4. In the drawing above, Stegosaurus is shown with the tail spikes facing outwards
(parallel to the ground). Many past reconstructions have incorrectly shown the
tail spikes facing upwards. Why does it make more sense for the spikes to be
facing outwards rather than upwards?
5. Stegosaurus spikes were almost certainly used for defense. If you think about
certain modern mammals (e.g., bighorn sheep) they use what might be
considered a defensive adaptation (horns) in competitions to establish
dominance over other males in the herd. What would you look for to support or
rule out the idea that male Stegosaurus might have used their tail spikes in
competitions with other males to establish dominance?
6. Along the same lines as the last question, what would you look for to support or
rule out the idea that male Ankylosaurs might have used their tail clubs in
competitions with other males to establish dominance?
7. No eggs or nests of Stegosaurs or Ankylosaurs have ever been discovered.
a. Suggest an environmental reason for why no eggs or nests have been
found:
b. Suggest a biological reason for why no eggs or nests have been found:
Part 2. Ceratopsians and Pachycephalosaurs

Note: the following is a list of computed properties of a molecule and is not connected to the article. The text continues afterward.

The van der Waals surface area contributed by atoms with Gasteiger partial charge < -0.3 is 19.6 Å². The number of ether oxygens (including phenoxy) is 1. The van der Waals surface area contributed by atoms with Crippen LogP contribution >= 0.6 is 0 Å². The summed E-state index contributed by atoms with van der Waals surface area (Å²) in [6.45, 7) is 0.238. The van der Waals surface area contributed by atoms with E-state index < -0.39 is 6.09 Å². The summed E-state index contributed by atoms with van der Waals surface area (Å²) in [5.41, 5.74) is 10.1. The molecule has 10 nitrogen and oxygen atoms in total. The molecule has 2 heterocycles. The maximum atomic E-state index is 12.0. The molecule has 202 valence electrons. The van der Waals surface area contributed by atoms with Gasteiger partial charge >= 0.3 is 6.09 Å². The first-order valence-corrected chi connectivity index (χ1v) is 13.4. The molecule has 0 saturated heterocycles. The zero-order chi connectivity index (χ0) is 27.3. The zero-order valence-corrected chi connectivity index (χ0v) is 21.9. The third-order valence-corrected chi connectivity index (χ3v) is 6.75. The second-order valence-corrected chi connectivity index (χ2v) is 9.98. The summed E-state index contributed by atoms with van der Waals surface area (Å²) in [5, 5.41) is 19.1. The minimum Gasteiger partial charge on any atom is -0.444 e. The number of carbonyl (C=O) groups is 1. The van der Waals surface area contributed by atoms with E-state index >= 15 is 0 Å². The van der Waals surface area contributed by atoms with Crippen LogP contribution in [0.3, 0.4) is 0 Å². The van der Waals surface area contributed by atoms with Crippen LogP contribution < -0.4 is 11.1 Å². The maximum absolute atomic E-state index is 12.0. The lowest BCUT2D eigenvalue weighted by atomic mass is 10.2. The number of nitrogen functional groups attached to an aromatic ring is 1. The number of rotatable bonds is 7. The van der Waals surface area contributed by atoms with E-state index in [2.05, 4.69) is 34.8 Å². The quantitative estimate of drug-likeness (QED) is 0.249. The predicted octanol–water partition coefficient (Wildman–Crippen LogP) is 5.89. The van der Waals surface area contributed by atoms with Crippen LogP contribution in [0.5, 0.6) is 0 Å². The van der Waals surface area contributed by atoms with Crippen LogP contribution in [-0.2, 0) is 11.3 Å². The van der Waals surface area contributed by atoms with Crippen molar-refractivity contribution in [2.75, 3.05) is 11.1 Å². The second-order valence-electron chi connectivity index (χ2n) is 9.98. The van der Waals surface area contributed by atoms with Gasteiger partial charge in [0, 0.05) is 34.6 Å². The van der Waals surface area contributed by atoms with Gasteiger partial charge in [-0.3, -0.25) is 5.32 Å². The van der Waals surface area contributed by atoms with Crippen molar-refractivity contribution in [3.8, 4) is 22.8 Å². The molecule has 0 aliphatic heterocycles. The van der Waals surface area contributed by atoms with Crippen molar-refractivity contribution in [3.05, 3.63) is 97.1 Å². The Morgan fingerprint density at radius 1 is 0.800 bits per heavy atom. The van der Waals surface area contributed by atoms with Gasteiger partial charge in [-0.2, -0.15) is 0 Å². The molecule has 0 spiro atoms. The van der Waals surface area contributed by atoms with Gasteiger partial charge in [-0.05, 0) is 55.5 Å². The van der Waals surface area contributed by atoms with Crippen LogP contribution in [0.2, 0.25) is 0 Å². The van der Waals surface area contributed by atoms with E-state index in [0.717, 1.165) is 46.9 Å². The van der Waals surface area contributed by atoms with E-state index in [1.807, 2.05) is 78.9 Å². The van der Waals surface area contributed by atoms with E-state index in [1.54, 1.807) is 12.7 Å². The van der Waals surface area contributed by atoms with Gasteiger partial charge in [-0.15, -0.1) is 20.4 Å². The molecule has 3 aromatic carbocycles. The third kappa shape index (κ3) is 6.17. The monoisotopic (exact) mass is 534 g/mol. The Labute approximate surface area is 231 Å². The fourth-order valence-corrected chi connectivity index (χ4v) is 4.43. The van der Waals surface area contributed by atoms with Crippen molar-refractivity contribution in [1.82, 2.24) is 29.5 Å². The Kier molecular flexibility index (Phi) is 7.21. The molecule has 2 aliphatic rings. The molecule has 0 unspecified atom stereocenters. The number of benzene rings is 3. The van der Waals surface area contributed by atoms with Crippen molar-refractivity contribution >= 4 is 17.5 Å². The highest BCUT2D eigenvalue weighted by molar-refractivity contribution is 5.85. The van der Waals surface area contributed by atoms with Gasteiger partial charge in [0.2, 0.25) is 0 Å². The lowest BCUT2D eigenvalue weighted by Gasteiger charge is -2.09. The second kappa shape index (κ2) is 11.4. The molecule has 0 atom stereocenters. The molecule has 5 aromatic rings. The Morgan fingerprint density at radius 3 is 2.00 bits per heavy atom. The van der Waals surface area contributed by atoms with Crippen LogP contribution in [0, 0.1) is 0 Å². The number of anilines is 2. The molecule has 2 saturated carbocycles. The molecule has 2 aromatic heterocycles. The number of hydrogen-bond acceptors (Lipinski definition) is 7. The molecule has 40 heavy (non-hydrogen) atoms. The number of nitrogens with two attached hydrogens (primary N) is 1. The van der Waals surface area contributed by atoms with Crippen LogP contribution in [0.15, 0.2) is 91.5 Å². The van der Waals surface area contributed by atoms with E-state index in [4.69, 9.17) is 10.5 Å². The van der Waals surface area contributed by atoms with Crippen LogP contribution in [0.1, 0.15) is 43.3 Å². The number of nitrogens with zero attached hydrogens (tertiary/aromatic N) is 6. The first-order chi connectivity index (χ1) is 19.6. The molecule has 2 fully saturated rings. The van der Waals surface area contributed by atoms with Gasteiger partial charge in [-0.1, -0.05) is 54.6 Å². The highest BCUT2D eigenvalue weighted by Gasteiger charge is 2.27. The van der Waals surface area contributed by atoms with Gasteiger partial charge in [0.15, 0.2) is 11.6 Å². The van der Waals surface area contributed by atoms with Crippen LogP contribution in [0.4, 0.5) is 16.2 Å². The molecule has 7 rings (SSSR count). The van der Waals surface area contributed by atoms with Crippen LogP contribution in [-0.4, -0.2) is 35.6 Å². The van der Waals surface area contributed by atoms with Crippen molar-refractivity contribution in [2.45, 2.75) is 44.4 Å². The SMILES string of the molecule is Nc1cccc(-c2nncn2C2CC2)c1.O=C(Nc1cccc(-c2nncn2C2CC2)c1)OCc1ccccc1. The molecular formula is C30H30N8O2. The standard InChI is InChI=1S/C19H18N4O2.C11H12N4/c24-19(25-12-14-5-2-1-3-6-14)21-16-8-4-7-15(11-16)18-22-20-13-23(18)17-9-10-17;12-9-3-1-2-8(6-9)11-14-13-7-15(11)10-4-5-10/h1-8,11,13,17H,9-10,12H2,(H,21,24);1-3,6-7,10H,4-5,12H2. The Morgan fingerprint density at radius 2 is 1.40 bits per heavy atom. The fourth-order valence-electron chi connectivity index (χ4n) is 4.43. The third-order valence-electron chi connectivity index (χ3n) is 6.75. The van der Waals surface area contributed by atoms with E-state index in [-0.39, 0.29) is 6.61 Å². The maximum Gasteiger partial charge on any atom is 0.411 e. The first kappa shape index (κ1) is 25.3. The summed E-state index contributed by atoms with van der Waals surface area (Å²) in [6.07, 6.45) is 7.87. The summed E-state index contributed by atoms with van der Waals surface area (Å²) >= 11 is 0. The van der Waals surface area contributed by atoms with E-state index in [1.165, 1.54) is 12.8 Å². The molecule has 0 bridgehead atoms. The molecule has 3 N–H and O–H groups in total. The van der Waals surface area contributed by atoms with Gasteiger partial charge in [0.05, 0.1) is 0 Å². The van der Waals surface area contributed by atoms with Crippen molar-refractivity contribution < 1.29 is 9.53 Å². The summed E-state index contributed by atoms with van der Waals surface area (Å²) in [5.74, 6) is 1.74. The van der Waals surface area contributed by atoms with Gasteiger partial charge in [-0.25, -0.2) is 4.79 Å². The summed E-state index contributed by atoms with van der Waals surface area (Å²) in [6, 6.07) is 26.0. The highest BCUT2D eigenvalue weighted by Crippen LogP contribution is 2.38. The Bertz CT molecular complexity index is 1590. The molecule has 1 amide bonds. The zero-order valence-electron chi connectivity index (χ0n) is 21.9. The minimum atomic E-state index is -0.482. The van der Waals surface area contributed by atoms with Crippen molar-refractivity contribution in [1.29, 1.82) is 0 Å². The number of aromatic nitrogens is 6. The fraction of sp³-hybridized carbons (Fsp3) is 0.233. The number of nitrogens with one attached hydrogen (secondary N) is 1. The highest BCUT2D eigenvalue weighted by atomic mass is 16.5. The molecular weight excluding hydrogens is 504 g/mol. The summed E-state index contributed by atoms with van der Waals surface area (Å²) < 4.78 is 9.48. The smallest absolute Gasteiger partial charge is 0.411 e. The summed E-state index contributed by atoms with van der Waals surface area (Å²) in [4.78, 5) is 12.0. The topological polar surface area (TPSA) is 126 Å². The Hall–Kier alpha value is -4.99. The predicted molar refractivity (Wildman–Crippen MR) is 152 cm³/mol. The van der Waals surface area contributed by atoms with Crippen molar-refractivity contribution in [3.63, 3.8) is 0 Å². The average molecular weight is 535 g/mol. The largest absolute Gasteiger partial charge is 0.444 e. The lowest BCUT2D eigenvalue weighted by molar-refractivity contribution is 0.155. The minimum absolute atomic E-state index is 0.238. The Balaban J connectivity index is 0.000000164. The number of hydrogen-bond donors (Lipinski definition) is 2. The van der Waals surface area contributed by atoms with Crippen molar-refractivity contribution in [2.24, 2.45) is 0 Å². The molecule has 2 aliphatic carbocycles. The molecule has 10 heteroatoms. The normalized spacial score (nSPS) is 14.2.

Ceratopsian and Pachycephalosaur Phylogeny:
Ceratopsians and Pachycephalosaurs both belong to the same group of dinosaurs, the
Marginocephalia.
1. Skip question 1. Using the drawings of the Triceratops and Stegoceras skeletons
on the next page, list 5 similarities that the 2 groups have:
a. ________________________________________________
b. ________________________________________________
c. ________________________________________________
d. ________________________________________________
e. ________________________________________________
2. Skip question 2. List 5 differences between Triceratops and Stegoceras that
might allow you to differentiate them:
a. ________________________________________________
b. ________________________________________________